Dear Friends,

As a Reform Jew who has deep feelings for Israel, I find myself in a quandary. Just this week all non-Orthodox Jews who feel an attachment to Israel were dealt a disappointing blow. The Israeli cabinet capitulated to extremist pressure and froze its agreed-upon plan to develop an egalitarian worship space at the Western Wall (known in Hebrew as the Kotel). At the same time, it advanced a bill that would grant the ultra-Orthodox Chief Rabbinate exclusive control over conversions in Israel. I regret these decisions as they undermine values that are dear to us: Jewish unity and pluralism, as well as religious freedom in the State of Israel. The measures mean that only Orthodox rabbis have “legitimacy” in Israel, while the great majority of Israelis identify as “secular” and have only scorn for the “power politics” of both the ultra-Orthodox and Prime Minister Netanyahu, who is himself anything but an Orthodox Jew.

A statement issued by the Association of Reform Zionists of America states the following: “Prime Minister Netanyahu and his ruling coalition government’s succumbing to ultra Orthodox pressure by halting the implementation of the Western Wall compromise (a designated section of the Wall where men and women might pray together) is a tragic selling out and betrayal of non-Orthodox Jews for the sake of political expedience….reneging on the Kotel compromise is an abandonment of the principle of Klal Yisrael (Jewish unity) and a denial of the legitimacy of the majority of American Jews’ religious expression.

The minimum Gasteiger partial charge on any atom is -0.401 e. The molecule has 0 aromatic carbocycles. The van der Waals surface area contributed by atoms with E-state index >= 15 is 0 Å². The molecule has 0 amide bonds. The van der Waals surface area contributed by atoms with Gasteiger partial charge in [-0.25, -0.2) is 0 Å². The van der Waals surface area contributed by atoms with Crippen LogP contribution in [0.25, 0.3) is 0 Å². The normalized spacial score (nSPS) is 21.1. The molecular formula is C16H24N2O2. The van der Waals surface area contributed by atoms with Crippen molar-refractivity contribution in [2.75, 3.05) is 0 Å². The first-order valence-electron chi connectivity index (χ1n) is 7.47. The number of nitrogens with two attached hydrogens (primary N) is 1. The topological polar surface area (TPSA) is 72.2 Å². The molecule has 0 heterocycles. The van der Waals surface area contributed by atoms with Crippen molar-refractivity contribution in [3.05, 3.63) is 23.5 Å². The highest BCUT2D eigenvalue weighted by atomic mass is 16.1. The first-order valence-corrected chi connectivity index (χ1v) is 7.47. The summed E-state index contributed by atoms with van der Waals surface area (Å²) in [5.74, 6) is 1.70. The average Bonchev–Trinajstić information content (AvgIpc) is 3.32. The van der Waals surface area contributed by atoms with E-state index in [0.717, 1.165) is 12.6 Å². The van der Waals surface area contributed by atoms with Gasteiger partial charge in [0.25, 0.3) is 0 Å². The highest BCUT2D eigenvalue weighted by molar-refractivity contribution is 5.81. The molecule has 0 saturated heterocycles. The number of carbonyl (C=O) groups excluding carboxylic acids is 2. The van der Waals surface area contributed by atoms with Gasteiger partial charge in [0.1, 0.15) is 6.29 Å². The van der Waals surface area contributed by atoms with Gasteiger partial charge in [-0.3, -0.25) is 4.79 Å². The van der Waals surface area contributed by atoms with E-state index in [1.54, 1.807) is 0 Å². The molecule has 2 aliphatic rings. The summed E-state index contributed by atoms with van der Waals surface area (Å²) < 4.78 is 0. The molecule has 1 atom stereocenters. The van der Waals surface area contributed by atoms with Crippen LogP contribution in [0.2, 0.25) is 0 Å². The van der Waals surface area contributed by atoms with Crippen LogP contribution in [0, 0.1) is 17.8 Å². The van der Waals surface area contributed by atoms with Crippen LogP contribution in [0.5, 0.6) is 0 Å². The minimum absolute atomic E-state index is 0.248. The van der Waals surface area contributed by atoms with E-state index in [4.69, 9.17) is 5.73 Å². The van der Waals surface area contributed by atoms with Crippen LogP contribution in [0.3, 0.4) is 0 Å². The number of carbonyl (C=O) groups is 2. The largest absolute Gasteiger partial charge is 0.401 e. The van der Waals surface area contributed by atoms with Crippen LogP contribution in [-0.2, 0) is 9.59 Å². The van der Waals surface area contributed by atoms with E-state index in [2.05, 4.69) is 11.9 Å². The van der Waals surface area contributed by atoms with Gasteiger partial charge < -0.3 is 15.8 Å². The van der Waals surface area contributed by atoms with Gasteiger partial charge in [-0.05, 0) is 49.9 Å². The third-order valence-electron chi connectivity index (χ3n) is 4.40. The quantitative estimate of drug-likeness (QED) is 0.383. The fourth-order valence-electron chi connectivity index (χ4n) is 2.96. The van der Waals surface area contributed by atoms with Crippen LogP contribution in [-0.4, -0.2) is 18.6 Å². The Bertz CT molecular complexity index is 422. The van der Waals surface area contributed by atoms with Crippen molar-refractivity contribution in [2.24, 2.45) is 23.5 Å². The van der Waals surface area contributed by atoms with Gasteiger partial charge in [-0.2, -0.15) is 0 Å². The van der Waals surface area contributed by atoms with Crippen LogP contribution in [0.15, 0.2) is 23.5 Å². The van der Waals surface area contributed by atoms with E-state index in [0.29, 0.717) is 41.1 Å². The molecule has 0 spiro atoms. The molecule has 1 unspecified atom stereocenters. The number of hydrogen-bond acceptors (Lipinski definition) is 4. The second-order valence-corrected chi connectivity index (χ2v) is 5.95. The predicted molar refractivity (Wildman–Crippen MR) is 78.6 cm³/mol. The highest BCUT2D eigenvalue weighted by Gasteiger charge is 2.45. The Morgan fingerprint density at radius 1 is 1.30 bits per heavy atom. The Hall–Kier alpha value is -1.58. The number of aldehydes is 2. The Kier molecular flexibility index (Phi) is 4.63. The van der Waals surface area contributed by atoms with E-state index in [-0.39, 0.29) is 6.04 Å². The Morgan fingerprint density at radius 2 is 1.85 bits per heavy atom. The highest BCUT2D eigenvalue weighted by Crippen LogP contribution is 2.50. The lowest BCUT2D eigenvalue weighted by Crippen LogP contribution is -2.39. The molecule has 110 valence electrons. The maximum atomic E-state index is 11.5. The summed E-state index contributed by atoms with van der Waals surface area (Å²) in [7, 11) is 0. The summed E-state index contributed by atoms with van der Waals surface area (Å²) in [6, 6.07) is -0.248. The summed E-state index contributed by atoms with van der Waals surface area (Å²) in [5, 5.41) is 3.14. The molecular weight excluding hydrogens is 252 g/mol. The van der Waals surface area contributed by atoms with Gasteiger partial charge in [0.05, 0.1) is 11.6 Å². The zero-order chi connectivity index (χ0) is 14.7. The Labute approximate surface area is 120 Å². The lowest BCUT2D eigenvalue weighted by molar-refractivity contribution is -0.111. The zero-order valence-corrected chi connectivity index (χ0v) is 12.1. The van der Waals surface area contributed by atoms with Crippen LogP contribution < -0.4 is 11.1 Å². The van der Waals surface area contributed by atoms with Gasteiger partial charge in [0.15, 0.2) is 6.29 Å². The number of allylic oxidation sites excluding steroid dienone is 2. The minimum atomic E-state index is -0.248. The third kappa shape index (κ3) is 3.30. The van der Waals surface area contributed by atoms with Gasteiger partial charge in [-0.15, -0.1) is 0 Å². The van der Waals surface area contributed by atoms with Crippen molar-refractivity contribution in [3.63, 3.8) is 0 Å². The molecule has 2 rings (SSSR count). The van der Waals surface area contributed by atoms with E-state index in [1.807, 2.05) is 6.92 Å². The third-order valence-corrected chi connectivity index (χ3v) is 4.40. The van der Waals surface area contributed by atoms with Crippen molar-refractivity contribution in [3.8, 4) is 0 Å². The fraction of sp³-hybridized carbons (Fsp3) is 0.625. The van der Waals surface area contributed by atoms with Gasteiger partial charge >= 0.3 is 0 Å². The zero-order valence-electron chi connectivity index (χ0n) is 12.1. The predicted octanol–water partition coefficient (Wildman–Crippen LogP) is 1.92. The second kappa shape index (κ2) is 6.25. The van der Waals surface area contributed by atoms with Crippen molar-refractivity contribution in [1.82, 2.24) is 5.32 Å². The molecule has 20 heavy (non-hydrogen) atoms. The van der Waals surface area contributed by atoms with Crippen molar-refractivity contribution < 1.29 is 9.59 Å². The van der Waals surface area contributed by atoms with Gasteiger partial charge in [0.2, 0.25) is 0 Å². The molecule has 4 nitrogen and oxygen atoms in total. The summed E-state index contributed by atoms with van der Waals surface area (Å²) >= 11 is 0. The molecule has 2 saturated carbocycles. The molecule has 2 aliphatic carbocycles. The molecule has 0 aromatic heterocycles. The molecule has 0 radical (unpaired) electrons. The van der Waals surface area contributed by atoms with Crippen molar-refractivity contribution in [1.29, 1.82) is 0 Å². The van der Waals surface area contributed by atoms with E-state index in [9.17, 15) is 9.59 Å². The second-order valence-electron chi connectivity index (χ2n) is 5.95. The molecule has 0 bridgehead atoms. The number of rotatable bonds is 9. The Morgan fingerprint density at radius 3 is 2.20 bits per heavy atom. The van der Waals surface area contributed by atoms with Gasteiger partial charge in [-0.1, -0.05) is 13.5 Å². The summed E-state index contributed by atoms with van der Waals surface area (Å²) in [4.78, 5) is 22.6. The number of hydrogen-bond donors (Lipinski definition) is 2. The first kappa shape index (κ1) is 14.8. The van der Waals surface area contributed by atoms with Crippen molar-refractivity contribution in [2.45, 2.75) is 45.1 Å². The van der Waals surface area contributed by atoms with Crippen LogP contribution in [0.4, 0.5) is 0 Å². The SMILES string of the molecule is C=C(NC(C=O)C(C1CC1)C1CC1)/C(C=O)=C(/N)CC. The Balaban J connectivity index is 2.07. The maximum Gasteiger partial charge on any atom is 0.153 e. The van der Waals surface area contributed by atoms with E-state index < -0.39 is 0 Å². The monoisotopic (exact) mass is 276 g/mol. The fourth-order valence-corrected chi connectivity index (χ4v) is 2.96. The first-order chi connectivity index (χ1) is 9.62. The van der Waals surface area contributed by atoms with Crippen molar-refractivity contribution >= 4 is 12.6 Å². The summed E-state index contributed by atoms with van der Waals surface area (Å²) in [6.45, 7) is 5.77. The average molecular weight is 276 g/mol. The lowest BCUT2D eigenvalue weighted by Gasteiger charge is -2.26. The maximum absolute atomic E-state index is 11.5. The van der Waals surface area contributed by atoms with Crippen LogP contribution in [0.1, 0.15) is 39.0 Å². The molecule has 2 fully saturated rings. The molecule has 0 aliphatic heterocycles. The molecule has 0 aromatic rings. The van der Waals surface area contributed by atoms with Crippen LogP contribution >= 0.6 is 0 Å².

It is also a rejection of Zionism itself, which is premised on the idea of collective Jewish peoplehood as expressed by the Jewish state. These two decisions give preference to one extremist interpretation of Judaism over that of the majority, exacerbating a disturbing anti democratic movement in Israel where religious freedom is endangered….We will continue to express our Zionist love for Israel by working for an Israel that reflects the vibrant tapestry of Jewish expression, free from religious coercion.”

The statement continues: “Israel must remain true to its founding Zionist vision expressed in its Declaration of Independence: ‘Israel will ensure complete equality of social and political rights to all its inhabitants, irrespective of religion, race or sex; it will guarantee freedom of religion, conscience, language, education and culture.'”

Much as I have great admiration and love for Israel and is people, the sad irony is that Israel remains one of the few remaining places where Jews cannot express their religious preferences. With all that, still we remain committed to building an Israel based upon our people’s ideals of freedom, inclusion, and democracy.

Shabbat shalom,   

         Rabbi David Greenberg